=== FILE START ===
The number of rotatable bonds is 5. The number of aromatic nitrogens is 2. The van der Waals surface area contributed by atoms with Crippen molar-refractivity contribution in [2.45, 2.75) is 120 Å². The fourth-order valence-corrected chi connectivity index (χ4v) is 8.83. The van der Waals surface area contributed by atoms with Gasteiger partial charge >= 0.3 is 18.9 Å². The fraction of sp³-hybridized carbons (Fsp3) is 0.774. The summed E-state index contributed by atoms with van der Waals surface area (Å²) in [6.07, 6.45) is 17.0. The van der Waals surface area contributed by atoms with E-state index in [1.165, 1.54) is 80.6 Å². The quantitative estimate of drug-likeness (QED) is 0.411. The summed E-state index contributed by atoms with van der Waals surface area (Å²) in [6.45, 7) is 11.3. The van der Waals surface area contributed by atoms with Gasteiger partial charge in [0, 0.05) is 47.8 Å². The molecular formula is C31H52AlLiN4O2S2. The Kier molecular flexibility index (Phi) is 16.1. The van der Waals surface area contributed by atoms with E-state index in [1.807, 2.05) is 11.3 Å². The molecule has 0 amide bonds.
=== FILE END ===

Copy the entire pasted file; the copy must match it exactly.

The number of rotatable bonds is 5. The number of aromatic nitrogens is 2. The van der Waals surface area contributed by atoms with Crippen molar-refractivity contribution in [2.45, 2.75) is 120 Å². The fourth-order valence-corrected chi connectivity index (χ4v) is 8.83. The van der Waals surface area contributed by atoms with Gasteiger partial charge >= 0.3 is 18.9 Å². The fraction of sp³-hybridized carbons (Fsp3) is 0.774. The summed E-state index contributed by atoms with van der Waals surface area (Å²) in [6.07, 6.45) is 17.0. The van der Waals surface area contributed by atoms with E-state index in [1.165, 1.54) is 80.6 Å². The quantitative estimate of drug-likeness (QED) is 0.411. The summed E-state index contributed by atoms with van der Waals surface area (Å²) in [6.45, 7) is 11.3. The van der Waals surface area contributed by atoms with Gasteiger partial charge in [0, 0.05) is 47.8 Å². The molecular formula is C31H52AlLiN4O2S2. The Kier molecular flexibility index (Phi) is 16.1. The van der Waals surface area contributed by atoms with E-state index in [1.807, 2.05) is 11.3 Å². The molecule has 0 amide bonds.